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By Andrea Lo | July 1st, 2019

I once went on a date with a man who made me split the bill.

Not only that, but he wanted to put his half on a credit card, which was declined. For a good 10 minutes while he awkwardly dealt with the matter, I sat nervously thinking that the entire check was mine to pick up — while simultaneously outraged that this person, who is around a decade older than me, talked about himself for three hours and now had the nerve to force me to go Dutch (TLDR: Why the hell doesn’t this grown man have his shit together?).

I used to think that it was perfectly fair for men and women to split the bill on first dates, but as I grow older, that’s no longer the case.

Dates are now happening with the swipe of a finger, and singletons are spoilt for choice when it comes to choosing a partner. With all of this happening, it’s getting harder and harder to weed out the bad apples, of which I’m sure there are thousands, if not millions, in a place like Hong Kong.

How am I supposed to figure out who’s the real deal — a guy who’s looking for something deeper, instead of just a three-month fling before ghosting — if the first way for him to indicate interest has been taken off the table?

Yes, if a guy splits the bill with me, it makes me think he’s simply not interested. If he were interested, and if I was feeling the same way, then I’d offer to take him to drinks afterwards.

I also don’t feel I’m at an age where, stepping out with a man, we should be calculating who owes what at the end of dinner. Should they choose to go out on dates, grown-ups who have their shit together should have going-out money and a functioning credit card (and I might add, one that is not funded by the bank of mom and dad). What’s wrong with each person taking turns to pick up the bill?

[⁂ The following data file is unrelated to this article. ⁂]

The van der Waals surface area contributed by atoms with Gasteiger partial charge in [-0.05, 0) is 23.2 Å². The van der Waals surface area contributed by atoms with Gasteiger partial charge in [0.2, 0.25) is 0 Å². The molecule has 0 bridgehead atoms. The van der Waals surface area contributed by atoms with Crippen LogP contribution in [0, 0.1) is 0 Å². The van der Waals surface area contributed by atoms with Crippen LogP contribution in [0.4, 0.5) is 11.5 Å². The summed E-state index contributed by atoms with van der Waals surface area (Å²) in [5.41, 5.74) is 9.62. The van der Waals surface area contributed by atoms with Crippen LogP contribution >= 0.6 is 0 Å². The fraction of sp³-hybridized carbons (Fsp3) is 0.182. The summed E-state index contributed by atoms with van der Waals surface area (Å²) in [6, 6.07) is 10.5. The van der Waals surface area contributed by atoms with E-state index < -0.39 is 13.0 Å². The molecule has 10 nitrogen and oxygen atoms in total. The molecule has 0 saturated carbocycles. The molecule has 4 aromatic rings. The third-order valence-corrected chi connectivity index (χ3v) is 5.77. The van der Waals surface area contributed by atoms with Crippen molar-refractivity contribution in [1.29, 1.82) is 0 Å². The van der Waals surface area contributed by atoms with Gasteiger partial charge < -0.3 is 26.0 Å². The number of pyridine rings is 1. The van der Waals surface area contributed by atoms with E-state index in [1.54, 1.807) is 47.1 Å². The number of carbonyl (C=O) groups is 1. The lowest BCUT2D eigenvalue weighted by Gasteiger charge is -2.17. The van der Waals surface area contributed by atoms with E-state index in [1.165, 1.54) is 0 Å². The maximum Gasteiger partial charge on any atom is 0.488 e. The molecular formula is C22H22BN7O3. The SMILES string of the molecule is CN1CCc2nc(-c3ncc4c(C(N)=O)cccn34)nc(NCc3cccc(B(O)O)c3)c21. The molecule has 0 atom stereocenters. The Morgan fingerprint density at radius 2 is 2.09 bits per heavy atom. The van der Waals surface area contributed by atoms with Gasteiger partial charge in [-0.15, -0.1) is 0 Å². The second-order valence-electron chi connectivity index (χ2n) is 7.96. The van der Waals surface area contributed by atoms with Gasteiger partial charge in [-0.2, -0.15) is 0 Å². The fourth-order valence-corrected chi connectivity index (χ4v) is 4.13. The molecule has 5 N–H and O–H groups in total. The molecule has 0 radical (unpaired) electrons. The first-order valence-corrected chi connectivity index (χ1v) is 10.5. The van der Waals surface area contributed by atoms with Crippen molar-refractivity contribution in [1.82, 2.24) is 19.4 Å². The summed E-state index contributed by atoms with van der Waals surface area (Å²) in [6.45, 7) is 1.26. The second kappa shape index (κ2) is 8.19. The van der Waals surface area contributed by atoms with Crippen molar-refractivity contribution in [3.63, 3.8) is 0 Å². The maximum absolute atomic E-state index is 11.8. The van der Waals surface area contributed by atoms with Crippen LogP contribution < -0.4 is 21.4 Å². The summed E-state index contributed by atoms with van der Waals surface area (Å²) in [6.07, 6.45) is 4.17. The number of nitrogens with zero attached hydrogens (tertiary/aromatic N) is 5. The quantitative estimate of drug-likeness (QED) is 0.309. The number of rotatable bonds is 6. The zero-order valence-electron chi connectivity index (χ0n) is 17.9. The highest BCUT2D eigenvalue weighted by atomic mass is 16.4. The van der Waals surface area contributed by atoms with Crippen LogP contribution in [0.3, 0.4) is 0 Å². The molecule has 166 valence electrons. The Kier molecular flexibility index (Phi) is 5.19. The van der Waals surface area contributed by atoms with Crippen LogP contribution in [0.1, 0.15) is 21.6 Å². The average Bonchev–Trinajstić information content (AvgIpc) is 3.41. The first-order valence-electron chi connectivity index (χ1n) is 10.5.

When I was in London a couple of months ago, I caught up with a great friend of mine who happens to be a sexy, smart, charming guy. Yet somehow, he’s having a hard time in the dating scene. He told me that women in London find it offensive when he picks up the check on dates instead of splitting it. This must be where my fellow single ladies over there are getting it all wrong. A great guy like him is losing the opportunity to express interest on dates — women are diminishing their chances to figure that out by jumping on their half of the check.

Is this perpetuating a sexist status quo, bringing down the great work feminists have been doing over the years? I don’t think so. What is wrong with some good old-fashioned courting, in a world overrun with dating apps and “trends” like benching, zombieing and breadcrumbing?

Call me a Kong Girl all you want, but I am simply a woman with standards.

All Tea No Shade with Andrea Lo.

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